Taming and socializing part 2 – parakeet’s out of the cage, what’s next?

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Your parakeet is out of the cage and looking at you like, “okay, what’s now? Amuse me people!” Some folks recommend taking your parakeet to a small, safe, room and shutting the door for these first interactions – that didn’t work for us, mainly due to the layout of our house, but in the end it was to our benefit, Toby will only hang out in the kitchen, dining room, and living room and I believe that’s because those are the rooms she was first introduced to. If she goes anywhere outside of that zone it’s either because she’s looking for one of us, or she feels like challenging the bird that lives in the bathroom mirror.

What also works in our favor on this issue is Toby’s fear, she was very reluctant to go exploring by herself, and wanted absolutely nothing to do with the floor. But, she did expect us to be fully available for his entertainment and security detail.

It may go without saying, please don’t leave your parakeet unattended while she’s out of the cage, particularly in these early times. There is no limit to the number of ways a parakeet can hurt himself in your home. I would say this goes double for parakeets with clipped wings, since they don’t have the ability to get themselves out of trouble by flying.

We set out to make areas outside of the cage that would be fun to Toby and would be clearly “hers”. We also spent a lot of time working with Toby on flying back and forth to each of us, and practicing stepping up, but felt like time out of the cage should also be at her leisure to enjoy flying and playing.

This pursuit began with the acquisition of the Prevue Hendryx Pet Products Parakeet Park Playground – which was only interesting to Toby if we were playing with it too, and was sort of a bust for us, although a perfectly nice product. She might have found it more interesting if her wings were clipped.

So, we moved on to the Kaytee EZ Care Activity Center Playground for Small Birds, as it comes out of the box it is wildly inappropriate for a small bird like a parakeet, but as you see below we quickly loaded it up with a ton of perches and toys, it’s very easy to hop around this way. On days that aren’t too hot we keep it in front of our big living room window so they can look outside, which they both enjoy (unless there are crows around).

Another window area was created using a Booda Comfy Perch for Birds, Large 36-Inch, Colors Vary and a couple of other small toys that are suspended securely from the ceiling. This is another favorite spot of both parakeets. Especially on nice days when the window is open and they can yell at all the outdoor birds.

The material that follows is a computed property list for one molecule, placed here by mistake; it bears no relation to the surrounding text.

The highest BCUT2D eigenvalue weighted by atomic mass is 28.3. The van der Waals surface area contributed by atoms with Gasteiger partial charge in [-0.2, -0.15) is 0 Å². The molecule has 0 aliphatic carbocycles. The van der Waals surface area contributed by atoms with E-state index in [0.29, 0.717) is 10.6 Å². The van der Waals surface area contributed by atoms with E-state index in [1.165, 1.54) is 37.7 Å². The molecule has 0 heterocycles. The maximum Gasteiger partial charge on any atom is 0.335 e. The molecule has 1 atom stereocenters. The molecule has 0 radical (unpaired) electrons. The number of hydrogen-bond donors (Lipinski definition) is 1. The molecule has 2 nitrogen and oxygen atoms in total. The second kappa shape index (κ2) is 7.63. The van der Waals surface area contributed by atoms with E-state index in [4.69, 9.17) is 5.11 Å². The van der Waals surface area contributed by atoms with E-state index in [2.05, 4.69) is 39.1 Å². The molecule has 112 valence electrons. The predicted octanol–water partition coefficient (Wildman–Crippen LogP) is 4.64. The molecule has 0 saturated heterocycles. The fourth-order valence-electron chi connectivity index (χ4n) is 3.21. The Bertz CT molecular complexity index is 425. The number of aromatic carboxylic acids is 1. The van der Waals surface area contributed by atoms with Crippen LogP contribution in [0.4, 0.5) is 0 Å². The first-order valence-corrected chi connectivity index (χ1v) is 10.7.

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Can you tell we have a ton of comfy perches?

Because it takes me a while to learn anything, I bought another table top stand, similar to the Prevue Hendryx Pet Products Big Steps Playground, which was another utter fail. Toby is just as happy if I throw some toys out on the dining room table or couch.

A note about using your body as a perch – we were very permissive with Toby initially about where she was allowed to be on our bodies.

We were so excited about her not being afraid of anymore that we didn’t want to put any restrictions on Toby at all, and ultimately created a situation where she felt she was the alpha of our flock. I encourage you not to invite your parakeet to sit on your head or to perch on your glasses, even though it’s inarguably adorable. I ended up having an issue with Toby repeatedly trying to “preen” away some broken capillaries on my eyelids and trust me it is not desirable.

I’ve become aware that some people have parakeets who are happy to sit with them and watch tv or just chill out, if I ever find out what that’s like I’ll post an update! For now, both of our budgies are in constant motion while they are awake.

The TL:DR of this post is: once your parakeet is out of the cage keep a very close eye on him and expect to keep him amused, both by working on his skills, and also by having clearly designated areas for him to explore and use for play.

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